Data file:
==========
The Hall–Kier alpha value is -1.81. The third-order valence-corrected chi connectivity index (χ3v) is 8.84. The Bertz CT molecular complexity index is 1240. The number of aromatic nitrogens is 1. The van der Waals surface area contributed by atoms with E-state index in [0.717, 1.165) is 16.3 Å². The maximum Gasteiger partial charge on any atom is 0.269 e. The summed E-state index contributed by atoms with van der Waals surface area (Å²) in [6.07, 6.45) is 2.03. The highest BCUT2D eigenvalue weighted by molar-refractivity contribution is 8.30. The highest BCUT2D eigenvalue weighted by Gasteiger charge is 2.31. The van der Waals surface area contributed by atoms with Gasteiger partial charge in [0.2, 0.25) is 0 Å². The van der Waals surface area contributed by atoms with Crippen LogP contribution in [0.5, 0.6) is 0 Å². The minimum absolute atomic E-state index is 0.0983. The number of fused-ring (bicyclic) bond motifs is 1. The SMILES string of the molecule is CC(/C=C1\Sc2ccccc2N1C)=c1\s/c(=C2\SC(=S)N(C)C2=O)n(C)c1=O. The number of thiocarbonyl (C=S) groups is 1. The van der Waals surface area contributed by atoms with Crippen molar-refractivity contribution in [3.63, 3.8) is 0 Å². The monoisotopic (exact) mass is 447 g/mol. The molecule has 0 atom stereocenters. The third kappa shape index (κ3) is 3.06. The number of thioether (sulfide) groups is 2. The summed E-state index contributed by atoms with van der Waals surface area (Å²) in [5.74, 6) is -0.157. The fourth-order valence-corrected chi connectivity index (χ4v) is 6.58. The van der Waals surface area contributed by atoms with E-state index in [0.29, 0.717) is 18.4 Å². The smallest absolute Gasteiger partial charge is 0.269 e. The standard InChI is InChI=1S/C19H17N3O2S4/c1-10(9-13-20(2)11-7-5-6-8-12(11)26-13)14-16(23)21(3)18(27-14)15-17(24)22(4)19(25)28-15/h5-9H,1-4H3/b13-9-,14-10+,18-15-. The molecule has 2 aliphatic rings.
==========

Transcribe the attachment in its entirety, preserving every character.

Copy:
The Hall–Kier alpha value is -1.81. The third-order valence-corrected chi connectivity index (χ3v) is 8.84. The Bertz CT molecular complexity index is 1240. The number of aromatic nitrogens is 1. The van der Waals surface area contributed by atoms with E-state index in [0.717, 1.165) is 16.3 Å². The maximum Gasteiger partial charge on any atom is 0.269 e. The summed E-state index contributed by atoms with van der Waals surface area (Å²) in [6.07, 6.45) is 2.03. The highest BCUT2D eigenvalue weighted by molar-refractivity contribution is 8.30. The highest BCUT2D eigenvalue weighted by Gasteiger charge is 2.31. The van der Waals surface area contributed by atoms with Gasteiger partial charge in [0.2, 0.25) is 0 Å². The van der Waals surface area contributed by atoms with Crippen LogP contribution in [0.5, 0.6) is 0 Å². The minimum absolute atomic E-state index is 0.0983. The number of fused-ring (bicyclic) bond motifs is 1. The SMILES string of the molecule is CC(/C=C1\Sc2ccccc2N1C)=c1\s/c(=C2\SC(=S)N(C)C2=O)n(C)c1=O. The number of thiocarbonyl (C=S) groups is 1. The van der Waals surface area contributed by atoms with Crippen molar-refractivity contribution in [3.63, 3.8) is 0 Å². The monoisotopic (exact) mass is 447 g/mol. The molecule has 0 atom stereocenters. The third kappa shape index (κ3) is 3.06. The number of thioether (sulfide) groups is 2. The summed E-state index contributed by atoms with van der Waals surface area (Å²) in [5.74, 6) is -0.157. The fourth-order valence-corrected chi connectivity index (χ4v) is 6.58. The van der Waals surface area contributed by atoms with E-state index in [0.29, 0.717) is 18.4 Å². The smallest absolute Gasteiger partial charge is 0.269 e. The standard InChI is InChI=1S/C19H17N3O2S4/c1-10(9-13-20(2)11-7-5-6-8-12(11)26-13)14-16(23)21(3)18(27-14)15-17(24)22(4)19(25)28-15/h5-9H,1-4H3/b13-9-,14-10+,18-15-. The molecule has 2 aliphatic rings.